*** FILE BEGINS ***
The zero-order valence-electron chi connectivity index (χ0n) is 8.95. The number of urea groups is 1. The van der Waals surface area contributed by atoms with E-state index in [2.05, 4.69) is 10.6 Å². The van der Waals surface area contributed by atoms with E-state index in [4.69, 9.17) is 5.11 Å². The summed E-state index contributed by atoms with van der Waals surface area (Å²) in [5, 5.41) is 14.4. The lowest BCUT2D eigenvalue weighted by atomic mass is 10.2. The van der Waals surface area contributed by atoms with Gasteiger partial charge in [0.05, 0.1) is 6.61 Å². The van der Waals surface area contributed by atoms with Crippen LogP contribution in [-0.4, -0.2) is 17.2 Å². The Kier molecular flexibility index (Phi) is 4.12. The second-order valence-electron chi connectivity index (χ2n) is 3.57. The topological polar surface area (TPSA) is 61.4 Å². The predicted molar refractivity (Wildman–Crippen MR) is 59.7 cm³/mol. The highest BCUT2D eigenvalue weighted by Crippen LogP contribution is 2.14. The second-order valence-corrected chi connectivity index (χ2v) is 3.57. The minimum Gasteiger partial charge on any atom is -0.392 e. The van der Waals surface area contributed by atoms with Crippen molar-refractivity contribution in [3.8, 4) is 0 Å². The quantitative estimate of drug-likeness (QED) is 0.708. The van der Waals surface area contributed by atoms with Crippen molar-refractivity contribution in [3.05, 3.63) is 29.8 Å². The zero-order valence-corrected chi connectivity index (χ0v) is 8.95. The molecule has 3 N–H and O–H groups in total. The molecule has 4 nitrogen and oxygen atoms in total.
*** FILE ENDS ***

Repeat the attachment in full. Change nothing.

The zero-order valence-electron chi connectivity index (χ0n) is 8.95. The number of urea groups is 1. The van der Waals surface area contributed by atoms with E-state index in [2.05, 4.69) is 10.6 Å². The van der Waals surface area contributed by atoms with E-state index in [4.69, 9.17) is 5.11 Å². The summed E-state index contributed by atoms with van der Waals surface area (Å²) in [5, 5.41) is 14.4. The lowest BCUT2D eigenvalue weighted by atomic mass is 10.2. The van der Waals surface area contributed by atoms with Gasteiger partial charge in [0.05, 0.1) is 6.61 Å². The van der Waals surface area contributed by atoms with Crippen LogP contribution in [-0.4, -0.2) is 17.2 Å². The Kier molecular flexibility index (Phi) is 4.12. The second-order valence-electron chi connectivity index (χ2n) is 3.57. The topological polar surface area (TPSA) is 61.4 Å². The predicted molar refractivity (Wildman–Crippen MR) is 59.7 cm³/mol. The highest BCUT2D eigenvalue weighted by Crippen LogP contribution is 2.14. The second-order valence-corrected chi connectivity index (χ2v) is 3.57. The minimum Gasteiger partial charge on any atom is -0.392 e. The van der Waals surface area contributed by atoms with Crippen molar-refractivity contribution in [3.8, 4) is 0 Å². The quantitative estimate of drug-likeness (QED) is 0.708. The van der Waals surface area contributed by atoms with Crippen molar-refractivity contribution in [3.05, 3.63) is 29.8 Å². The zero-order valence-corrected chi connectivity index (χ0v) is 8.95. The molecule has 3 N–H and O–H groups in total. The molecule has 4 nitrogen and oxygen atoms in total.